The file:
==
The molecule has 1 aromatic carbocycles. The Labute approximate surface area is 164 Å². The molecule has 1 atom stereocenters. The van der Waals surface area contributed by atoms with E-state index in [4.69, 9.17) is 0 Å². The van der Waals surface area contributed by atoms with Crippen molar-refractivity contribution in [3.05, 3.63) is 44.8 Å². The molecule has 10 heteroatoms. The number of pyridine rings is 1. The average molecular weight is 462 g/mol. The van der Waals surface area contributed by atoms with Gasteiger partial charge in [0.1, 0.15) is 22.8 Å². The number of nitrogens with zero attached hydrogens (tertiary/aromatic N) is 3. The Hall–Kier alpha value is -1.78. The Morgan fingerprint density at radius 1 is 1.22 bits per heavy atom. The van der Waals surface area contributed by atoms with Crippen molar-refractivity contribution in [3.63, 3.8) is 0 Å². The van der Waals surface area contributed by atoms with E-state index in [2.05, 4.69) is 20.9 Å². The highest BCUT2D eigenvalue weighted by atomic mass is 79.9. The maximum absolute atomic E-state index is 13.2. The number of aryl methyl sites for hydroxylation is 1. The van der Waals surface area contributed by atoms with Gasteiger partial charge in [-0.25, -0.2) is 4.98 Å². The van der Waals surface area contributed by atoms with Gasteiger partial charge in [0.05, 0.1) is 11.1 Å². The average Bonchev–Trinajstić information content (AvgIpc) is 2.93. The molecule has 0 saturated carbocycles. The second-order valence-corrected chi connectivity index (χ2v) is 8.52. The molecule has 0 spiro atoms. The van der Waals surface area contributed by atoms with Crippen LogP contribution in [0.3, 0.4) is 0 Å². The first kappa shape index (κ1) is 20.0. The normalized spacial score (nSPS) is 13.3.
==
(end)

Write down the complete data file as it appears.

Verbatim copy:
The molecule has 1 aromatic carbocycles. The Labute approximate surface area is 164 Å². The molecule has 1 atom stereocenters. The van der Waals surface area contributed by atoms with E-state index in [4.69, 9.17) is 0 Å². The van der Waals surface area contributed by atoms with Crippen molar-refractivity contribution in [3.05, 3.63) is 44.8 Å². The molecule has 10 heteroatoms. The number of pyridine rings is 1. The average molecular weight is 462 g/mol. The van der Waals surface area contributed by atoms with Gasteiger partial charge in [0.1, 0.15) is 22.8 Å². The number of nitrogens with zero attached hydrogens (tertiary/aromatic N) is 3. The Hall–Kier alpha value is -1.78. The Morgan fingerprint density at radius 1 is 1.22 bits per heavy atom. The van der Waals surface area contributed by atoms with Crippen molar-refractivity contribution in [3.63, 3.8) is 0 Å². The van der Waals surface area contributed by atoms with E-state index in [2.05, 4.69) is 20.9 Å². The highest BCUT2D eigenvalue weighted by atomic mass is 79.9. The maximum absolute atomic E-state index is 13.2. The number of aryl methyl sites for hydroxylation is 1. The van der Waals surface area contributed by atoms with Gasteiger partial charge in [-0.25, -0.2) is 4.98 Å². The van der Waals surface area contributed by atoms with Gasteiger partial charge in [0.05, 0.1) is 11.1 Å². The average Bonchev–Trinajstić information content (AvgIpc) is 2.93. The molecule has 0 saturated carbocycles. The second-order valence-corrected chi connectivity index (χ2v) is 8.52. The molecule has 0 spiro atoms. The van der Waals surface area contributed by atoms with Crippen LogP contribution in [0.3, 0.4) is 0 Å². The first kappa shape index (κ1) is 20.0. The normalized spacial score (nSPS) is 13.3.